From infancy to the “terrible two’s”, through grade school and adolescent angst, journeying beyond adulthood by crossing over the hill to reach those precious “golden years”, we continually unearth the vibrant spectrum of human emotions.
Channeling emotion in a positive direction is a challenging task in itself but multiplies tremendously when attempting to teach children to deal with their own feelings. In the face of this daunting task, we occasionally brush our child’s emotions under the rug and turn toward others for help.
The good news is there are several books waiting under bed pillows and toy chests for your voice to give life to powerful words about anger, fear, happiness, sadness, death and self-esteem. They not only provide an entertaining realm for an abundance of feelings but also reinforce a child’s need to understand the essence of these potent emotions.
One series of prominent note, A Language of ParentingÃ¢Â?Â¢ Guide, combines the clinical experience of psychologist, Dr. Barbara Gardiner, with the creativity of best selling animator/illustrator, Jane Aaron. Dr. Gardiner provides a practical, instructive discourse for parents that breaks down barriers before reading and sharing time with their child. Both Golden Books from the series, When I’m Afraid and When I’m Angry ($15.00 each) include a handy parents guide and short story with realistic examples your child can identify with. The focus of each book is to emphasize all feelings are valid and a natural part of growth. Not stopping there, they go on to stimulate a child’s willingness to approach his/her parents.
With a slightly different approach, Judy Spain Barton’s book, Little Feelings (Promethus Books, $9.95), poses the question, “Does anyone out there really know how I feel?” Through lyrical prose and witty, heart-felt dialogue, the book assists a child in realizing these complex feelings he/she goes through are commonplace in everyday life. Either frustrated or energetic, independent or afraid, curious and daring, or shy and alone, this book conveys the gamut of feelings can be dealt with in an appropriate manner and aimed toward constructive means once the feelings are identified and brought to the surface.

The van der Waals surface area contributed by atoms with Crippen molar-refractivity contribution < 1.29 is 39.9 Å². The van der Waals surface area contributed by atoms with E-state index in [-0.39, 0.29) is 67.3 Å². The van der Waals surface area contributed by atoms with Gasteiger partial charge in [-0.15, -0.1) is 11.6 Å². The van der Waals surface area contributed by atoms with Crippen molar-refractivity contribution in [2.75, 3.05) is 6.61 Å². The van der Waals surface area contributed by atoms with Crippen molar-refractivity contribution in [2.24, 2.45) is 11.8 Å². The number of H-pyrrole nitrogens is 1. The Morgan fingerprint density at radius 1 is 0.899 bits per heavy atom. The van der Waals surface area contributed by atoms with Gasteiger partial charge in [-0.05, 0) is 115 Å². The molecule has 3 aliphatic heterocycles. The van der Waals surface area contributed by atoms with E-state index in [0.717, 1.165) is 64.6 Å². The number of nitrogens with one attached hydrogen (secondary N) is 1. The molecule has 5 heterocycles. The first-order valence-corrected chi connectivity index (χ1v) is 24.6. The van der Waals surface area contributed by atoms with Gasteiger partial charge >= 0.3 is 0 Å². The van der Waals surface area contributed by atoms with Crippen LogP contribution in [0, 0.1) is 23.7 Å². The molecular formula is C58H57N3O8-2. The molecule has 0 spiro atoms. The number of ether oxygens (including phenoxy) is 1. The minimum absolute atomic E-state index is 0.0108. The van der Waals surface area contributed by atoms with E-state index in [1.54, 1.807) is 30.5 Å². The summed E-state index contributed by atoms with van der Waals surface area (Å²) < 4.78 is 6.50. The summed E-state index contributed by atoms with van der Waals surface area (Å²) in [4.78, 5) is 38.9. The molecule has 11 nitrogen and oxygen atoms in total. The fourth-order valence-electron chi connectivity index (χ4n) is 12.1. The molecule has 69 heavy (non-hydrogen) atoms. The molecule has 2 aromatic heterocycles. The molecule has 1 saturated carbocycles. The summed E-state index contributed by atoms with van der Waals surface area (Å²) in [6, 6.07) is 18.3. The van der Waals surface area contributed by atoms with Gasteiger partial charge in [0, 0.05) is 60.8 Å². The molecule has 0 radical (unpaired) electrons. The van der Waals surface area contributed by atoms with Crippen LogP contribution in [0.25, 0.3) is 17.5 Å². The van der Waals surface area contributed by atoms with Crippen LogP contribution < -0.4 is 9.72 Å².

Of all emotions, death is the most difficult for parents to explain and help children understand, let alone for the child to express. Many children experience a death of a grandparent early in life. They may ask to speak with them or visit their house because they do not understand the everlasting effects of death.
Nana Upstairs & Nana Downstairs (G.P. Putnam’s & Sons, $15.99) by Tomie dePaola relays the true story of the author and his grandmothers when he was four years old. As his great-grandmother dies, Tommy is left alone in her bedroom and feels gloomy when a meal is shared with an empty chair. He is saddened, but told that she is in his memory whenever he needs her. Tommy finds the nights restless and awakens frequently. One night, Tommy sees a shooting star that comforts him because it is seen as a sign from Nana Upstairs. Later, when it is Nana Downstairs’ turn to die, Tommy accepts death with a bit more ease and awaits the sign of another shooting star.
When Dinosaurs Die, A Guide to Understanding Death (Little, Brown and Company, $5.95) by Laurie Krasny Brown and Mark Brown utilizes children’s love fore dinosaurs to ease the sadness of death a little more so. Taking a strong and comforting approach to understanding death by incorporating definitions of “alive” and “dead” and a glossary explaining additional terms mentioned in the context of the book, it gives families room to discuss a child’s thoughts on the issue. It also touches on feelings when friends say good-bye, what happens after death, and how to remember loved ones.
Death is a complicated obstacle in the circle of life and always a sad experience. With tools such as Mr. DePaola’s and the Brown’s books to help, we can prepare a child for the inevitable consequences death brings. Every day introduces a new emotion for everyone. Spending time with your child reading books on emotions can reassure loved ones while helping ourselves roll vigorously with the good and the bad.